Current Projects

Our research focuses on the static and dynamic properties of geometrially confined spin structures, magnetoresistance effects and spin transfer torque as well as spin current-induced magnetization dynamics. In addition to metallic materials, advanced oxidic multiferroics and novel materials, such as graphene are investigated. Furthermore in the group there are significant research activities in the areas of electronic properties of complex thin film materials (half metallic Heusler compounds, unconventional superconductors, shape memory alloys, thermoelectic materials, etc.).

Static and dynamic properties of ferromagnetic nanostructures and possible applications in devices (“Spintronics”):
The electronic and magnetic properties change radically when going from bulk materials to nanostructures with reduced dimensions (2D thin films, 1D wires and 0D dots). Rather than being dominated only by materials features, the shape starts to play a key role and allows one to geometrically engineer the properties. Fundamentally, novel physical effects emerge as lateral structure dimensions become comparable to or smaller than characteristic length scales (mean free path, exchange length, etc.). A prime example is spin-dependent scattering in thin film structures (Giant Magnetoresistance effect), for which the 2007 Nobel prize was awarded to P. Grünberg and A. Fert. On the temporal scale, we investigate spin dynamics excited by magnetic fields, spin - polarized currents and photons. In particular the latter allows us to go beyond the classical magnetization dynamics and study the interplay between the energy and angular momentum transfer between the electron and the spin system as well as the lattice on a femtosecond timescale.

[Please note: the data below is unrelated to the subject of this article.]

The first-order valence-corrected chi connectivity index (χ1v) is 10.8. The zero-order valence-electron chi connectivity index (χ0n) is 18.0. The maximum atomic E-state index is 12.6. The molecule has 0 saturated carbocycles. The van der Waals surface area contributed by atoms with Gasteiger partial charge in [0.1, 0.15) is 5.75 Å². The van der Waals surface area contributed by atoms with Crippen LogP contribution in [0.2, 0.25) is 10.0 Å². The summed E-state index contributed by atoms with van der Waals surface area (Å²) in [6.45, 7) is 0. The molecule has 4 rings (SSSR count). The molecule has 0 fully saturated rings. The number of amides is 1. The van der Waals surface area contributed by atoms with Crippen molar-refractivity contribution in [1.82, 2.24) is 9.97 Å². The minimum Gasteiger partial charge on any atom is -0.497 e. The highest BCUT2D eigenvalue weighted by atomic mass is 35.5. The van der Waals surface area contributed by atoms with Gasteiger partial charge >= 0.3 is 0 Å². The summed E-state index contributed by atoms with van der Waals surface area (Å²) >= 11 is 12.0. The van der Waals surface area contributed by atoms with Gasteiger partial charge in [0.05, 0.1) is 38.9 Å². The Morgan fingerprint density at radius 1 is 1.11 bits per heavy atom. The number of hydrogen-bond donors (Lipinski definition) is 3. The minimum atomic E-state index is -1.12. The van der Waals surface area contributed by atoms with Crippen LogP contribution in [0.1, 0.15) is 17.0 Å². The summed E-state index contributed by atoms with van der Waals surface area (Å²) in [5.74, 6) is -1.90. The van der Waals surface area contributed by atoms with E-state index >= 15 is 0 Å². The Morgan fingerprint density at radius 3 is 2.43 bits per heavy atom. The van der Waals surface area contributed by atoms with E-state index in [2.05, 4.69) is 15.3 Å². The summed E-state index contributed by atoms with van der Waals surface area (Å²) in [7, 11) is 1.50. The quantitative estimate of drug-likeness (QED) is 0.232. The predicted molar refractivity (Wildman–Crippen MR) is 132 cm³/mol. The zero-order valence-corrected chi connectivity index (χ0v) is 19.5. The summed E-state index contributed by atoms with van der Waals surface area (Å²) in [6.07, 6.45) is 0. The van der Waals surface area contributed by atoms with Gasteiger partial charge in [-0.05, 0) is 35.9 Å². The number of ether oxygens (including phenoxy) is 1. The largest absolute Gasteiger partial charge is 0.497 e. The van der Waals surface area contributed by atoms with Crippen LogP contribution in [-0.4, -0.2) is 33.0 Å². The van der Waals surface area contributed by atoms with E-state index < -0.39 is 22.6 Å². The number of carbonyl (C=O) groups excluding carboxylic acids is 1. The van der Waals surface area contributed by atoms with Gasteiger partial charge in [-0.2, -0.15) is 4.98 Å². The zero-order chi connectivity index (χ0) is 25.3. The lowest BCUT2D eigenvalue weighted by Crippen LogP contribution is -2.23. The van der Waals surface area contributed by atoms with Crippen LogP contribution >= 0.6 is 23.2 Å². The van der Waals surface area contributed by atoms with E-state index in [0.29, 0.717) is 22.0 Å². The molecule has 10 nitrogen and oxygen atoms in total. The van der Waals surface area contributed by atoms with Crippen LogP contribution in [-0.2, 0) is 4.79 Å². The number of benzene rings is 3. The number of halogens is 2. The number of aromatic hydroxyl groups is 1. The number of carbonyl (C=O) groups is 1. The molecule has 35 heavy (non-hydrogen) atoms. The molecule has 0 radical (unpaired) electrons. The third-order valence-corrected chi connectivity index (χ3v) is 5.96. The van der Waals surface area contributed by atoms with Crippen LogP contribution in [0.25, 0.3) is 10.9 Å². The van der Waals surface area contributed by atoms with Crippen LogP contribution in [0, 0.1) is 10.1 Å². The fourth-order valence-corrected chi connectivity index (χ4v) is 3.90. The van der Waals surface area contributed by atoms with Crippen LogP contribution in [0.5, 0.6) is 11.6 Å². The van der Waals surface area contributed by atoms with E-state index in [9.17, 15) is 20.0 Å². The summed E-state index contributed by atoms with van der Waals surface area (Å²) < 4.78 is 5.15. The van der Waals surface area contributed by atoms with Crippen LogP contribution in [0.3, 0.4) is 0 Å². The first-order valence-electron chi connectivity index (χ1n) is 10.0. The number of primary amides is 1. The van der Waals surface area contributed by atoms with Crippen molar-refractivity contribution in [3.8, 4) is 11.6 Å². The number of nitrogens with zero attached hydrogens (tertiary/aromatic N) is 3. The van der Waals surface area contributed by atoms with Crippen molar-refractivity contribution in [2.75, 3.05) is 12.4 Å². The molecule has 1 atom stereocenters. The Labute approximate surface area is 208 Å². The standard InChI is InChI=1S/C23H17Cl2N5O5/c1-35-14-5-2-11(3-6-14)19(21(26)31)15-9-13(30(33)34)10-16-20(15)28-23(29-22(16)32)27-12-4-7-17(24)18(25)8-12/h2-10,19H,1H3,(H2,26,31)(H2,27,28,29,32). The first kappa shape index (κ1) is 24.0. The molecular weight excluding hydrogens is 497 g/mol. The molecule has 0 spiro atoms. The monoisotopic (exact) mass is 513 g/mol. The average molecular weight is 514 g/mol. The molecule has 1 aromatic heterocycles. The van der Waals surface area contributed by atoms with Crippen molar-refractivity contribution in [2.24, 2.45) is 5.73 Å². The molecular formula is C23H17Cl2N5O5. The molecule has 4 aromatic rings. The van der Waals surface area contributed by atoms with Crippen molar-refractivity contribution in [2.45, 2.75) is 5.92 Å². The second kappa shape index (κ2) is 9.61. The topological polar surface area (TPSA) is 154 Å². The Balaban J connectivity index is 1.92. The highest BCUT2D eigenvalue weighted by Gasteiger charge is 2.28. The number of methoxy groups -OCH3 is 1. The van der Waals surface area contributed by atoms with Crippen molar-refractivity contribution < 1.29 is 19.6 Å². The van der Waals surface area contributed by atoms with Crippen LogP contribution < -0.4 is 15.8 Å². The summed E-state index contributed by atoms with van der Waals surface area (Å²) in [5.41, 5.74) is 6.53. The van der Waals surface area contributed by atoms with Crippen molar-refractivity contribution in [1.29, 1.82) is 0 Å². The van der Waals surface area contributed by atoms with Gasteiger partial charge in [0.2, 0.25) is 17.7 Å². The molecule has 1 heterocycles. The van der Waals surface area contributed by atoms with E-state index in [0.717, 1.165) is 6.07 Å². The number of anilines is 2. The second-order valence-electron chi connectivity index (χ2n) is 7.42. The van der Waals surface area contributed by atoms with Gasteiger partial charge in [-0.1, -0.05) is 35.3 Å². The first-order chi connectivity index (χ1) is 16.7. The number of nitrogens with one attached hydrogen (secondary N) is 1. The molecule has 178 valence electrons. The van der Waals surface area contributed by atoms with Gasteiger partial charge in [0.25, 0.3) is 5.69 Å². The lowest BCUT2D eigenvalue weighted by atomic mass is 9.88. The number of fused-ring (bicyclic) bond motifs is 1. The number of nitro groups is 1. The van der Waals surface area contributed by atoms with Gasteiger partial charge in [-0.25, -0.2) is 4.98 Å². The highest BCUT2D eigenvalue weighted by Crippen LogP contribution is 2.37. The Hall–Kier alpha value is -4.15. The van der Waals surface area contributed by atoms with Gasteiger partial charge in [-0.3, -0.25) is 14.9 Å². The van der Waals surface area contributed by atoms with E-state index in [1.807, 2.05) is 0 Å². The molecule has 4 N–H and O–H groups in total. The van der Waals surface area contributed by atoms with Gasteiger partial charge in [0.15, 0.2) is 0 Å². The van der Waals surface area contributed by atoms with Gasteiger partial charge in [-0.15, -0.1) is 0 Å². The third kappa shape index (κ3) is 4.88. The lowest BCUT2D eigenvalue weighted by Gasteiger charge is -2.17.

Novel materials for basic research and applications:
Modern solid state physics theories aim at the prediction of electronic properties of complex materials. The well defined geometry and clean surfaces of epitaxial thin films are used for experimental studies of  correlated materials such as Heusler compounds and unconventional superconductors. By in-situ photoemission spectroscopy, magnetotransport measurements and tunneling spectroscopy the electronic density of states is investigated. Using sophisticated deposition techniques oxidic materials can be deposited on a sub unit cell scale and it is therefore possible to engineer new materials that are dominated by the properties of the intrinsic interfaces. These  artificial materials have no counterpart in nature and will enable new functionalities.